4. Omega-3s – may have anti-inflammatory properties and could potentially help in managing conditions associated with rectal bleeding like ulcerative colitis.

5. Blood stop – for internal bleeding, blood in the urine & coughing up of blood.


Here is a list of some common causes of blood in stools:

1. Hemorrhoids: Swollen blood vessels in the rectum or anus can lead to bleeding during bowel movements. This is one of the most common causes of bright red blood in the stools.

2. Anal fissures: Small tears or cracks in the lining of the anus can result in bleeding, especially during bowel movements. Anal fissures can be caused by constipation, straining, or trauma.

3. Gastrointestinal bleeding: Bleeding from any part of the gastrointestinal tract can lead to blood in stools. The source of the bleeding can include the esophagus, stomach, small intestine, or large intestine (colon). Common causes of gastrointestinal bleeding include ulcers, gastritis, and inflammatory bowel disease (such as Crohn’s disease or ulcerative colitis).

4. Gastrointestinal ulcers: Open sores in the lining of the stomach or small intestine can cause bleeding, leading to dark, tarry stools (melena).

5. Colorectal polyps: Abnormal growths in the colon or rectum can sometimes bleed and result in blood in the stools. Some polyps can develop into colorectal cancer over time.

6. Colorectal cancer: Cancerous growths in the colon or rectum can cause bleeding, which may appear as blood in the stools. Colorectal cancer is a serious condition that requires prompt diagnosis and treatment.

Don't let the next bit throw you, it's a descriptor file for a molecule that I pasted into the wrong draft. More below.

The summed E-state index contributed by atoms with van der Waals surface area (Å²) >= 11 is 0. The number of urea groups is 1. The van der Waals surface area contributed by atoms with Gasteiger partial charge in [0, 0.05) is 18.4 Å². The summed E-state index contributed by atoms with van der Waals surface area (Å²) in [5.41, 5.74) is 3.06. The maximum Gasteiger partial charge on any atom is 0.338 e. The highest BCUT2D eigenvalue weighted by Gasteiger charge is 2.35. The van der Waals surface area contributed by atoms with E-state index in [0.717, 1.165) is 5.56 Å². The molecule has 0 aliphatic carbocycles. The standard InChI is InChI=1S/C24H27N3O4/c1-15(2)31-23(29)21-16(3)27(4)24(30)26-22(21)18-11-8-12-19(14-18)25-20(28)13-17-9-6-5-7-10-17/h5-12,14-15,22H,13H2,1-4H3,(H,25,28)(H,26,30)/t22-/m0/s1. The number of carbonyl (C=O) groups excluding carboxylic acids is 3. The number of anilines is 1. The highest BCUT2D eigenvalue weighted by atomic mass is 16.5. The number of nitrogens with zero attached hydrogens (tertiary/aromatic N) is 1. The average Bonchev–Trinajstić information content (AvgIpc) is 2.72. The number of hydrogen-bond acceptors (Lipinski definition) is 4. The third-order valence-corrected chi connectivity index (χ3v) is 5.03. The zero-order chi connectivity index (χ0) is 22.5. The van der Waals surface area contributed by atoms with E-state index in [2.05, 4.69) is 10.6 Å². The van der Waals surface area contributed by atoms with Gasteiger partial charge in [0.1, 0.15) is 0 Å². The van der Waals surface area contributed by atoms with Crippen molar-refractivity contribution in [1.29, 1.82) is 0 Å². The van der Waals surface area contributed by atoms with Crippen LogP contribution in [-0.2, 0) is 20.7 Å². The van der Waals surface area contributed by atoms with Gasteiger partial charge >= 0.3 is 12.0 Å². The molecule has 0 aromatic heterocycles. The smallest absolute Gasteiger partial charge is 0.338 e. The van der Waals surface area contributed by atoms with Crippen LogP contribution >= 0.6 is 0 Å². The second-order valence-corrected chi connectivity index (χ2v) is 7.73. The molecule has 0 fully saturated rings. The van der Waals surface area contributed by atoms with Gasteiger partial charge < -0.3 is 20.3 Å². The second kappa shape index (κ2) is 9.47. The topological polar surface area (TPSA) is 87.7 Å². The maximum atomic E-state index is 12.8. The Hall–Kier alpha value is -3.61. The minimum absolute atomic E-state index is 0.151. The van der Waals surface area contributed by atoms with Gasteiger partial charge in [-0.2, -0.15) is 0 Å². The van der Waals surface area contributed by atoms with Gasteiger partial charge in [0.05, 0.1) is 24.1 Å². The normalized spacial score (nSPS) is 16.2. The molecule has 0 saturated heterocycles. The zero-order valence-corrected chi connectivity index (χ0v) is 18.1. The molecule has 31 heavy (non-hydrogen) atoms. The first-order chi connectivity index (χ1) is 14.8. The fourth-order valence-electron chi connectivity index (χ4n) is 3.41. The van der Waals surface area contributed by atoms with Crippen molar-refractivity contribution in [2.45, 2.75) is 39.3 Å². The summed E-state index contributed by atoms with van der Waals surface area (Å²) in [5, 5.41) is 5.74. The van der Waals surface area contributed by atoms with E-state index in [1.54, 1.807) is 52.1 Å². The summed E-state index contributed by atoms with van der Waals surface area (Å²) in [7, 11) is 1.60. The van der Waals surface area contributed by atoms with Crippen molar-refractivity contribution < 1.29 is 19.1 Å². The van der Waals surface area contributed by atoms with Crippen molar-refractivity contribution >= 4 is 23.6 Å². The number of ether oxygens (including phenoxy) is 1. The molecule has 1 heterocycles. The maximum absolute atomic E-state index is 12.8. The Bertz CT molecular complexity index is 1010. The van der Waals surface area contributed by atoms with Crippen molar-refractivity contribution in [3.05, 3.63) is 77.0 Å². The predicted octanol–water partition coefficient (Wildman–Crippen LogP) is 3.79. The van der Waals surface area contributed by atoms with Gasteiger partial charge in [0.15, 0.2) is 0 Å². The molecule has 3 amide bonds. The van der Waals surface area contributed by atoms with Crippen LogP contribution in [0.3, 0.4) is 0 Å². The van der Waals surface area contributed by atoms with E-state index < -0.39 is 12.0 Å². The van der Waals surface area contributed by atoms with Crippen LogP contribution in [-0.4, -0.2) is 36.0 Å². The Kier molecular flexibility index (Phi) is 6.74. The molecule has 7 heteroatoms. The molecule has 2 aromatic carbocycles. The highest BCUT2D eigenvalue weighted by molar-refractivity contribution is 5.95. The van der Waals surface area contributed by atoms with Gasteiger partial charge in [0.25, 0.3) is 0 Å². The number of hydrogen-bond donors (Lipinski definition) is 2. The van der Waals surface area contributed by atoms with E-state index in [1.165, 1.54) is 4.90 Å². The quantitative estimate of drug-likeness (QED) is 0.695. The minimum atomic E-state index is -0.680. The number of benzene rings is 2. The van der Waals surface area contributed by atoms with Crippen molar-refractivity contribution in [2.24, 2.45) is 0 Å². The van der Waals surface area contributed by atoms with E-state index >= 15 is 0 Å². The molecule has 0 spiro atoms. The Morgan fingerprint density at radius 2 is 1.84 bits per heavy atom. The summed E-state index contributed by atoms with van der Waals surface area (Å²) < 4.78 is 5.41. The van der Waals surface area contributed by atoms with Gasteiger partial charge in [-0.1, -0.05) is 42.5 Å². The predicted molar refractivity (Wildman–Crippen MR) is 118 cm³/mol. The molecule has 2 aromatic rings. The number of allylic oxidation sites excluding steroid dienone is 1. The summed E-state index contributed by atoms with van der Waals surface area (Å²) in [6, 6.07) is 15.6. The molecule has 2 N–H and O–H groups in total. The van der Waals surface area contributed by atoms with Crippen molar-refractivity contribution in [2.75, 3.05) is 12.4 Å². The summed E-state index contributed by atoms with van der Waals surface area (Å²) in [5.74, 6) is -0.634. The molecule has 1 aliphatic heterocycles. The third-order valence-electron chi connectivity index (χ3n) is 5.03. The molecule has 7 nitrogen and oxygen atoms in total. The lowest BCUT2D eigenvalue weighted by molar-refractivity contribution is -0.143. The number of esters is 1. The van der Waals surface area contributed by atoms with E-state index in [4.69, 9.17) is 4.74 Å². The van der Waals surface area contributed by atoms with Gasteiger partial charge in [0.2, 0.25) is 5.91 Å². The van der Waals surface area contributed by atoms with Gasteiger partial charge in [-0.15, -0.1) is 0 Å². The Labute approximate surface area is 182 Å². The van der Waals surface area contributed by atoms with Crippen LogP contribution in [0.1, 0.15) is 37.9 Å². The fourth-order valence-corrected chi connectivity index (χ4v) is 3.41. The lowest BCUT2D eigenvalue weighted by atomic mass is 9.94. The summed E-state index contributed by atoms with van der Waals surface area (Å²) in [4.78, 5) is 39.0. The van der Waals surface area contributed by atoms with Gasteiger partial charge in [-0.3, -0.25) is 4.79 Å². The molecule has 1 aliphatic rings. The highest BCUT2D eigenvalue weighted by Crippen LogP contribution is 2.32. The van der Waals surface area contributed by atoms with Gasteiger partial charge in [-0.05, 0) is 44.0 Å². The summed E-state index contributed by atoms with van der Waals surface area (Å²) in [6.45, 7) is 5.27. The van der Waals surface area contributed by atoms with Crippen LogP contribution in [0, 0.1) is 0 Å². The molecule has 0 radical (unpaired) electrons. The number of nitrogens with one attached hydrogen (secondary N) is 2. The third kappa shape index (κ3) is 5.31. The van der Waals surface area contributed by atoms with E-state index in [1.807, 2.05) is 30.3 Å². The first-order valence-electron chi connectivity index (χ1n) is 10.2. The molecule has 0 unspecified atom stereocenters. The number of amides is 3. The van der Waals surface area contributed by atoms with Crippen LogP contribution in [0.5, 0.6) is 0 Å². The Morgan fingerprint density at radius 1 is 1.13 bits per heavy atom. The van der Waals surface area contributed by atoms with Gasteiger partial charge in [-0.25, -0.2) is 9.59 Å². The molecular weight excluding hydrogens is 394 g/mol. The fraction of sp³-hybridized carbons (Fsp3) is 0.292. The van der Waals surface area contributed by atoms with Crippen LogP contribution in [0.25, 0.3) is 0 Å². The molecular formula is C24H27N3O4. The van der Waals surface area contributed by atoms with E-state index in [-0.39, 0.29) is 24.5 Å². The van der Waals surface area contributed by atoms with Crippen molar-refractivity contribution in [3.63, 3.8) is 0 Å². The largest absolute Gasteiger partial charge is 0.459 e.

7. Diverticular disease: Diverticula are small pouches that can form in the walls of the colon. When they become inflamed or infected, they may bleed, leading to blood in the stools.

8. Inflammatory bowel disease (IBD): Conditions like Crohn’s disease and ulcerative colitis are chronic inflammatory disorders of the digestive tract that can cause rectal bleeding, along with other symptoms like diarrhea, abdominal pain, and weight loss.

9. Anal or colorectal injuries: Trauma to the anus or rectum, such as from inserting foreign objects or engaging in anal intercourse, can cause bleeding.

10. Medications: Some medications, particularly nonsteroidal anti-inflammatory drugs (NSAIDs), can irritate the gastrointestinal tract and lead to bleeding.

11. Bleeding disorders: Conditions like hemophilia or von Willebrand disease can lead to easy bleeding, including blood in stools.

12. Meckel’s diverticulum: A congenital abnormality in the small intestine that can cause bleeding.

13. Peptic ulcers: Sores that develop in the stomach or duodenum due to Helicobacter pylori infection or NSAID use can cause bleeding and melena.